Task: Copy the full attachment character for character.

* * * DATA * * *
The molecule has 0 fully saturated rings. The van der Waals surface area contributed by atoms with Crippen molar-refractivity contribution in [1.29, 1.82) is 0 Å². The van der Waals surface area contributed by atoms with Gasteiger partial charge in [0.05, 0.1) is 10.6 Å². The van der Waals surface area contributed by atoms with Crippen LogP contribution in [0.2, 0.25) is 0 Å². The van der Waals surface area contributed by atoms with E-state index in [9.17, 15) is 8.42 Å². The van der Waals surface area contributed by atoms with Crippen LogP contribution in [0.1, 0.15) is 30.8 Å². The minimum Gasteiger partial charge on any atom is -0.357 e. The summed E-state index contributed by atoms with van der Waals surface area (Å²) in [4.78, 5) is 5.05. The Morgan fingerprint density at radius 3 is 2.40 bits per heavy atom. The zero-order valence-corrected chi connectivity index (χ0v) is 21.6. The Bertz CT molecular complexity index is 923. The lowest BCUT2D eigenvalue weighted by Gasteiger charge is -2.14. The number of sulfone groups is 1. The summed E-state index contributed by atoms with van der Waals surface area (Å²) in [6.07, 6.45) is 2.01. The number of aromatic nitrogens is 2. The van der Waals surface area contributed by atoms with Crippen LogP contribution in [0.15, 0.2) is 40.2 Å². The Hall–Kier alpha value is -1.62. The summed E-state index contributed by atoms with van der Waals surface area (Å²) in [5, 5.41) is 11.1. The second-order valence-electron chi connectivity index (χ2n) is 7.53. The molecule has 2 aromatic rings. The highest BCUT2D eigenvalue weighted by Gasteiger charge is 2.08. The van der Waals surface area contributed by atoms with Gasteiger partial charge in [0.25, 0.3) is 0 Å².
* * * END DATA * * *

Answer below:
The molecule has 0 fully saturated rings. The van der Waals surface area contributed by atoms with Crippen molar-refractivity contribution in [1.29, 1.82) is 0 Å². The van der Waals surface area contributed by atoms with Gasteiger partial charge in [0.05, 0.1) is 10.6 Å². The van der Waals surface area contributed by atoms with Crippen LogP contribution in [0.2, 0.25) is 0 Å². The van der Waals surface area contributed by atoms with E-state index in [9.17, 15) is 8.42 Å². The van der Waals surface area contributed by atoms with Crippen LogP contribution in [0.1, 0.15) is 30.8 Å². The minimum Gasteiger partial charge on any atom is -0.357 e. The summed E-state index contributed by atoms with van der Waals surface area (Å²) in [4.78, 5) is 5.05. The Morgan fingerprint density at radius 3 is 2.40 bits per heavy atom. The zero-order valence-corrected chi connectivity index (χ0v) is 21.6. The Bertz CT molecular complexity index is 923. The lowest BCUT2D eigenvalue weighted by Gasteiger charge is -2.14. The number of sulfone groups is 1. The summed E-state index contributed by atoms with van der Waals surface area (Å²) in [6.07, 6.45) is 2.01. The number of aromatic nitrogens is 2. The van der Waals surface area contributed by atoms with Crippen LogP contribution in [0.15, 0.2) is 40.2 Å². The Hall–Kier alpha value is -1.62. The summed E-state index contributed by atoms with van der Waals surface area (Å²) in [5, 5.41) is 11.1. The second-order valence-electron chi connectivity index (χ2n) is 7.53. The molecule has 2 aromatic rings. The highest BCUT2D eigenvalue weighted by Gasteiger charge is 2.08. The van der Waals surface area contributed by atoms with Gasteiger partial charge in [0.25, 0.3) is 0 Å².